Saturday, May 19, 2007

Talk of the Town: "CPA stands up for Hambrick, Townsend"

Vic Hambrick's accountant is annoyed that he's being implicated in alleged hanky-panky, and barks back, at one point comparing the Courier's research skills unfavorably with those of a fifth-grader and its reporters of a certain lack of sense. He goes on to ask some pointed questions about how this story has been covered. In case you're keeping score, here are some answers.

"ROI Land Management & Development Company owes her $295,000." Did your reporter verify this statement or ask to see a copy of the note or agreement?
This refers to the May 6 story, and Joanna's balancer came in the same paragraph: "He denies owing her any money." That was the end of it, no mention of proof. Is that the reporter's job? It may be, when they're already stringing you up on the editorial page.
"Did your reporter question how the transfer of real property could have anything to do with solving anyone's tax problem? Or did they confirm Victor Hambrick even had a tax problem before printing this statement?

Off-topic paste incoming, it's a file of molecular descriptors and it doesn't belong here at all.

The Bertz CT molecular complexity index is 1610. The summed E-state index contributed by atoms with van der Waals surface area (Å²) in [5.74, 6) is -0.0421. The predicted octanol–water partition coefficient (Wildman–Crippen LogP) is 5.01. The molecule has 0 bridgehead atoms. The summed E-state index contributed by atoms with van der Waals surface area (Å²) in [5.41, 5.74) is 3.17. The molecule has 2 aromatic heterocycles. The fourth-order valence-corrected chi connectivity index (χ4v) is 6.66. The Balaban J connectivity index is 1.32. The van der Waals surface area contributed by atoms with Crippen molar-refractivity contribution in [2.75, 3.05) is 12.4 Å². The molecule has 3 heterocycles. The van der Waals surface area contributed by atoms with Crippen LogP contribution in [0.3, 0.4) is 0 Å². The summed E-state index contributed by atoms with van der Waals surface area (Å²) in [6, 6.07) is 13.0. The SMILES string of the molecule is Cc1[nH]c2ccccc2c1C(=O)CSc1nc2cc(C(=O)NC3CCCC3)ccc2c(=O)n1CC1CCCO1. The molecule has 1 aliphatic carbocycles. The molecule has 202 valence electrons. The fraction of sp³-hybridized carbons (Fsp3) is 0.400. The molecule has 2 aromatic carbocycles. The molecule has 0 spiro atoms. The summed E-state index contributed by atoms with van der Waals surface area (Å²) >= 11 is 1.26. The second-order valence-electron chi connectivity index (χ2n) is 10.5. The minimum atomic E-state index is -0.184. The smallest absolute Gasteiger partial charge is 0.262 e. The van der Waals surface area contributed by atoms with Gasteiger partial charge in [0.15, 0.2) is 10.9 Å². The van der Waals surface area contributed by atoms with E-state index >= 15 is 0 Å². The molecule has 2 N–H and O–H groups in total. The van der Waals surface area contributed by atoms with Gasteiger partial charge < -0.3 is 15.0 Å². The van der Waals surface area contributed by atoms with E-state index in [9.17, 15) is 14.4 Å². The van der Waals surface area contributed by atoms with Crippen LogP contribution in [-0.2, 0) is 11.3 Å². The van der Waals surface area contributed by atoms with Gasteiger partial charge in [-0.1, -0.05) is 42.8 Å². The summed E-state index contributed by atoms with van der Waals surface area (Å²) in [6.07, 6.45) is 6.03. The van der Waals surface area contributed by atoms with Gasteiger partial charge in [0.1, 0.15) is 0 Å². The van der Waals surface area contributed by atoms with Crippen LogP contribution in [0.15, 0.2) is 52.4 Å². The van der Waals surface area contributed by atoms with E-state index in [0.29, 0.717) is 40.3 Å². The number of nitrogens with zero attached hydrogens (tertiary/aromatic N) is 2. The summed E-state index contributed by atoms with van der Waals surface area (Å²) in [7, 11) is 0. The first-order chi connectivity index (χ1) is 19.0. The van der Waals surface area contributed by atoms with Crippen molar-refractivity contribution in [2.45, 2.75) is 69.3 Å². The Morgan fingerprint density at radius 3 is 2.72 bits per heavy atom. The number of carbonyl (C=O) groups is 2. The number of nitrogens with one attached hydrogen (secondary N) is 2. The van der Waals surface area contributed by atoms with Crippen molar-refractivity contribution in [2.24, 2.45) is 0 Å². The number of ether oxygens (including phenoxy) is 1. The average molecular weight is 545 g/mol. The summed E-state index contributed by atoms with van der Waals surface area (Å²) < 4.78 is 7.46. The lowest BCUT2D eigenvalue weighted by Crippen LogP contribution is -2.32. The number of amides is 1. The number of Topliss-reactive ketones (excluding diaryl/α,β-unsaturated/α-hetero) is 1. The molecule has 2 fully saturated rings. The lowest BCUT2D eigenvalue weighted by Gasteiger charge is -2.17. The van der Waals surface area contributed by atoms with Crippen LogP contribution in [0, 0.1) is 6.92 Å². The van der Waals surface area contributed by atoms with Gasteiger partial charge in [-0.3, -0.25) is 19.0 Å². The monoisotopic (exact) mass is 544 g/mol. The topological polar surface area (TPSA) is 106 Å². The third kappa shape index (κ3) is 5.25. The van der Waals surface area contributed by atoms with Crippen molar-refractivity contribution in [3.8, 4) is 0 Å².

There's no telling what questions Joanna asked, but there is certainly no answer to this in any of her stories. This was an allegation made by Townsend, though, not the Courier. Should the Courier have printed it without followup or fact-checking?

I also notice that he has to do this on the opinion page, rather than have his viewpoint and assertions of innocence covered in the original story.

It's exactly this sort of sticky complexity that keeps most papers away from investigative work, and I don't mean to criticize Joanna or the editors for going after the story, that's a good thing. You have to mind your Ps and Qs, though. If this accountant really is innocent -- and everyone is until proved guilty, right? -- the Courier may have unfairly screwed up his business and professional reputation. We'll see as the story continues to develop what's just. What we know so far is that the Courier's actions have made it an important part of the story, always a dangerous play for the press.

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